Escape to the country - wildlife park's tortoises settle into new home

·3-min read
NEW HOME: A tortoise in its fancy new digs
NEW HOME: A tortoise in its fancy new digs

IF you have visited the Lake District Wildlife Park recently you may have noticed that the Giant African spurred tortoises have an amazing new enclosure.

During the winter months the tortoises were kept inside whilst their home was built.

In the spring they packed their bags and booked the removal van (the wheelbarrow) and moved into their luxury 5-star new build.

Giant African spurred tortoises are the third largest tortoise in the world after the Galapagos and the Aldabra tortoises.

In the wild they live in Africa on the southern edge of the Sahara desert.

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However, with insulated walls, central heating and windows that can be warmed by the sun, they seem quite content in the Lake District.

Set against the backdrop of Skiddaw and the surrounding fells they have stunning 360-degree views.

News and Star: PALS: Two of the giant African spurred tortoises
News and Star: PALS: Two of the giant African spurred tortoises

PALS: Two of the giant African spurred tortoises

They have a large garden, some of which is manicured lawn. Their gardeners (the keepers) tend to the wildflower garden, but the tortoises mow the lawn themselves every day using their amazing beaks.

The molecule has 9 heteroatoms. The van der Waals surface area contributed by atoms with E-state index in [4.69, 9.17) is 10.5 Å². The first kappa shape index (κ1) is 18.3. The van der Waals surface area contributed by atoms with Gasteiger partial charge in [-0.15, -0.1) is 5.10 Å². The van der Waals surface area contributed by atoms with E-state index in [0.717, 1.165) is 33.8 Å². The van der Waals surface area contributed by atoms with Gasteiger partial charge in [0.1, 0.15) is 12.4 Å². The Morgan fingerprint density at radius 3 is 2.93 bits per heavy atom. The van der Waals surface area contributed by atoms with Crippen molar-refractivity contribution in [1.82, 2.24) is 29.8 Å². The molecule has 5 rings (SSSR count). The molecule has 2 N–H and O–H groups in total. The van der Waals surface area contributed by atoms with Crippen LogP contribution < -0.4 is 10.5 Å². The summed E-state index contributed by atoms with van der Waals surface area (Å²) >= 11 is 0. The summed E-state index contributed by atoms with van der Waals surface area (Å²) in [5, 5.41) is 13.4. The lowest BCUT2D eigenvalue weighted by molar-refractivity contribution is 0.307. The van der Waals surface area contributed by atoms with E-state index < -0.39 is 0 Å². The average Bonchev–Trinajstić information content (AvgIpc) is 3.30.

They freely roam around their own hay meadow which has a variety of grasses and flowers. Sometimes this can prove a challenge at the end of the day when the keepers play 'find the tortoise!'

The luxury tortoise estate also has a large exercise area (the sandpit).

For some of us exercise is a bit of an effort.

News and Star: HOME: the new tortoise enclosure at the wildlife park
News and Star: HOME: the new tortoise enclosure at the wildlife park

HOME: the new tortoise enclosure at the wildlife park

However, if you give a tortoise sand they will dig! In the desert they do this to regulate their temperature and escape the intense heat of the sun. This may not be necessary in the Lake District - however, it is their instinct to dig and burrow.

They will also dig to escape predators, but as their estate has the highest levels of security, they should have nothing to worry about.

After an hour or so of rigorous exercise they can go for a dip to cool off in the pool.

Tortoises do not swim like turtles, so they won’t be seen doing lengths.

However, they will go to water to drink or bathe as soaking in water can be an effective way for them to rehydrate.

News and Star: EXIT: Just popping out to explore
News and Star: EXIT: Just popping out to explore

EXIT: Just popping out to explore

At the end of the day, if they are not exercising, swimming, or hiding in their hay meadow, the tortoises will make their way back to their house.

They have accessible ramps which they steadily climb up into their open plan house. The outer doors that can be lowered like a drawbridge to keep them safe and warm!

Joking aside, the tortoises can now enjoy the luxury of a well thought out enclosure to give them the best life at the Lake District Wildlife Park.

So next time you visit take a closer look and see if you can spot all the benefits.

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